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January 18, 2012

Would you want to provide your own device, like this one?

As laptop prices have plummeted over the last few years to the point where most technical people can afford to purchase their own machine for around $500. Unless you want an Apple machine, then you’ll be looking at something over $1000. There are quite a few people working with SQL Server on OSX, however, so if you want one for work, you can make the switch, and here are a few blogs for you (Aaron BertrandBrent OzarJoe Webb)

As computers become a commodity, and we use them more and more to live our lives as well as work, does it make sense for workers to purchase their own machines and use them in a corporate setting? I know some companies give workers a computer allowance and the workers can take the machine with them if they quit, presumably if they work at the company for longer than a few months. Other companies give their employees money for technology, which can be exciting for technical people that might want to upgrade their monitors or other accessories regularly.

There are definite security and data concerns, but with cheap memory, disks, and hypervisors, it’s possible to get around those issues, and allow employees to work with the tools they are familiar with. I ran across this blog that talks about workers owning their own devices in the future, even being required to provide them. Just like many other professions where the workers must own their own set of tools.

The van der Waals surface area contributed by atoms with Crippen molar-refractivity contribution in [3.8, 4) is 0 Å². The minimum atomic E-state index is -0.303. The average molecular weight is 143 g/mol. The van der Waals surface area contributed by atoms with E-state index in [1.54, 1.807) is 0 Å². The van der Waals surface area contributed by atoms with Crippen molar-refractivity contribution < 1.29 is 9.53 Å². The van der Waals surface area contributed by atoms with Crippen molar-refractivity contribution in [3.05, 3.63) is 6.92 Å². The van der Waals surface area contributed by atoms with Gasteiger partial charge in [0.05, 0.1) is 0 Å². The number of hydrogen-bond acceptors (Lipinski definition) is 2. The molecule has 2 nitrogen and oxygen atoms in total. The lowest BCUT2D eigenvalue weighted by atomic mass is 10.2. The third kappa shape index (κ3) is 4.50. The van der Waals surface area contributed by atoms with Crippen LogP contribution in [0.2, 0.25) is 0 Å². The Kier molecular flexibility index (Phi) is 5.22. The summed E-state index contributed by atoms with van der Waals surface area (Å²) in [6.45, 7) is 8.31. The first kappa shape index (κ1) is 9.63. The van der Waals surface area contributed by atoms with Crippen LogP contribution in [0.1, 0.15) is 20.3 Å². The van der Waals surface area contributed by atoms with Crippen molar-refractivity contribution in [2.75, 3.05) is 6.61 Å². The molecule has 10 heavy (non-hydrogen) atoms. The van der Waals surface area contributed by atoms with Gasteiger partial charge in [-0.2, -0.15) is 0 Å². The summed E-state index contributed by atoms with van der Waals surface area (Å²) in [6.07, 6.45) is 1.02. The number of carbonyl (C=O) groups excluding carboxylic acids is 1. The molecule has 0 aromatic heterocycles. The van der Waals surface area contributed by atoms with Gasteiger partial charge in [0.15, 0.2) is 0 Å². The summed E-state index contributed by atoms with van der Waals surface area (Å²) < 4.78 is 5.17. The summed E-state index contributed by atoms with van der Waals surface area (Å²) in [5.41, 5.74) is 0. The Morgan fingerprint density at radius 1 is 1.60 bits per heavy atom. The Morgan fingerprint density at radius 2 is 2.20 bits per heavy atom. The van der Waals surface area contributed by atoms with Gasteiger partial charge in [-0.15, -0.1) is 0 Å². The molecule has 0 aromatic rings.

On one hand this seems crazy. Employers should provide computers, and as a young worker in this business, I would have struggled to purchase a $1500-2000 laptop. Or maybe I wouldn’t have. Maybe I would have seen it as an investment in my career, just like college was. These days, we have even more devices, and while IT departments struggle to secure them, that doesn’t stop people from using them, or wanting them. I think I’d like to provide my own smartphone and laptop, and get some sort of allowance from my employer each year to offset the cost.

I don’t know how we’d handle the data/security pieces of this scenario, but I’m there would be no shortage of ideas from the various software vendors.

Steve Jones


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2 Comments
  1. I worked for a company that would allow you to use your own computer and pay a modest amount each month in “allowance”, or rent, if you will. The amount monthly was typically enough to pay payments on the machine, so it was actually kind of nice, you ended up with your own computer for free, essentially. It was nice for the employer, because they did not have to track all the assets, and maintain the warranties (a stipulation of 2 yr warranty was included). Support however, was a nightmare. The requirements did not say what type of machine you had to buy. Nor did it require a certain OS. With the different roles at the shop, there were images galore that had to be created to on-board the machines, and they still had to be off-boarded (slayed that word, lol) by IT. You could not possibly let a rogue employee carry out “their” machine with all corporate licenses, settings, etc… I still think it is a good idea, but I think that there is a LOT of work that needs to be done to find the correct way of implementing and removing the machines. Pretty much everything in life is refined from mistakes made by others previous, and this is no different.

    • Great points. I think VMs make things different, and it can fix support. Definitely a lot of work to be done if you want this to go smoothly.

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